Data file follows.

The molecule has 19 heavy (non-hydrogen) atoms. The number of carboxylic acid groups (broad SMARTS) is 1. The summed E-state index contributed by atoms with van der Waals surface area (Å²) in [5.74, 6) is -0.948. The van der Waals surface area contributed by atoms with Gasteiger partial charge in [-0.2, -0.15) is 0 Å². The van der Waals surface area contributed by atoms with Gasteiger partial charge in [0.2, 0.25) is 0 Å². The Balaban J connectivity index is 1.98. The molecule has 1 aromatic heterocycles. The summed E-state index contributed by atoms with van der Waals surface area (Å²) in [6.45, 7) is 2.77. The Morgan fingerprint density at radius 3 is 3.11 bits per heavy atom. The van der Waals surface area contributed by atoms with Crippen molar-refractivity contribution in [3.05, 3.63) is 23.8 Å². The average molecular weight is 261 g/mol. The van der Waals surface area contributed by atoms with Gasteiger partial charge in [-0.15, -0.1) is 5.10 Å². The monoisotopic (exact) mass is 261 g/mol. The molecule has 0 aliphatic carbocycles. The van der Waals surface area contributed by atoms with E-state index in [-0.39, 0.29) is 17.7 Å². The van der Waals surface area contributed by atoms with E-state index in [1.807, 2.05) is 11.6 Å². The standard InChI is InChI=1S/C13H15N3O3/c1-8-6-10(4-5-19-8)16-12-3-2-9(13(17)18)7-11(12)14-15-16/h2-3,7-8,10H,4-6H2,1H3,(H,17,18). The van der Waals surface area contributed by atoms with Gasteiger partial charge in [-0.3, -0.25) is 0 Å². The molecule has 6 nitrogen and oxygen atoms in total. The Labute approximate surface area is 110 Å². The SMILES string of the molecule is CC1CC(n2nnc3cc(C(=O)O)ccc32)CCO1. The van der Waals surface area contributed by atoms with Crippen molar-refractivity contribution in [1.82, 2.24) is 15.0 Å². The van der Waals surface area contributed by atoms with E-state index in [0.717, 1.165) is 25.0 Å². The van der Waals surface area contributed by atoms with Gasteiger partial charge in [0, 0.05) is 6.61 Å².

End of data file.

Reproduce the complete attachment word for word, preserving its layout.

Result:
The molecule has 19 heavy (non-hydrogen) atoms. The number of carboxylic acid groups (broad SMARTS) is 1. The summed E-state index contributed by atoms with van der Waals surface area (Å²) in [5.74, 6) is -0.948. The van der Waals surface area contributed by atoms with Gasteiger partial charge in [-0.2, -0.15) is 0 Å². The van der Waals surface area contributed by atoms with Gasteiger partial charge in [0.2, 0.25) is 0 Å². The Balaban J connectivity index is 1.98. The molecule has 1 aromatic heterocycles. The summed E-state index contributed by atoms with van der Waals surface area (Å²) in [6.45, 7) is 2.77. The Morgan fingerprint density at radius 3 is 3.11 bits per heavy atom. The van der Waals surface area contributed by atoms with Crippen molar-refractivity contribution in [3.05, 3.63) is 23.8 Å². The average molecular weight is 261 g/mol. The van der Waals surface area contributed by atoms with Gasteiger partial charge in [-0.15, -0.1) is 5.10 Å². The monoisotopic (exact) mass is 261 g/mol. The molecule has 0 aliphatic carbocycles. The van der Waals surface area contributed by atoms with E-state index in [-0.39, 0.29) is 17.7 Å². The van der Waals surface area contributed by atoms with E-state index in [1.807, 2.05) is 11.6 Å². The standard InChI is InChI=1S/C13H15N3O3/c1-8-6-10(4-5-19-8)16-12-3-2-9(13(17)18)7-11(12)14-15-16/h2-3,7-8,10H,4-6H2,1H3,(H,17,18). The van der Waals surface area contributed by atoms with Gasteiger partial charge in [-0.3, -0.25) is 0 Å². The molecule has 6 nitrogen and oxygen atoms in total. The Labute approximate surface area is 110 Å². The SMILES string of the molecule is CC1CC(n2nnc3cc(C(=O)O)ccc32)CCO1. The van der Waals surface area contributed by atoms with Crippen molar-refractivity contribution in [1.82, 2.24) is 15.0 Å². The van der Waals surface area contributed by atoms with E-state index in [0.717, 1.165) is 25.0 Å². The van der Waals surface area contributed by atoms with Gasteiger partial charge in [0, 0.05) is 6.61 Å².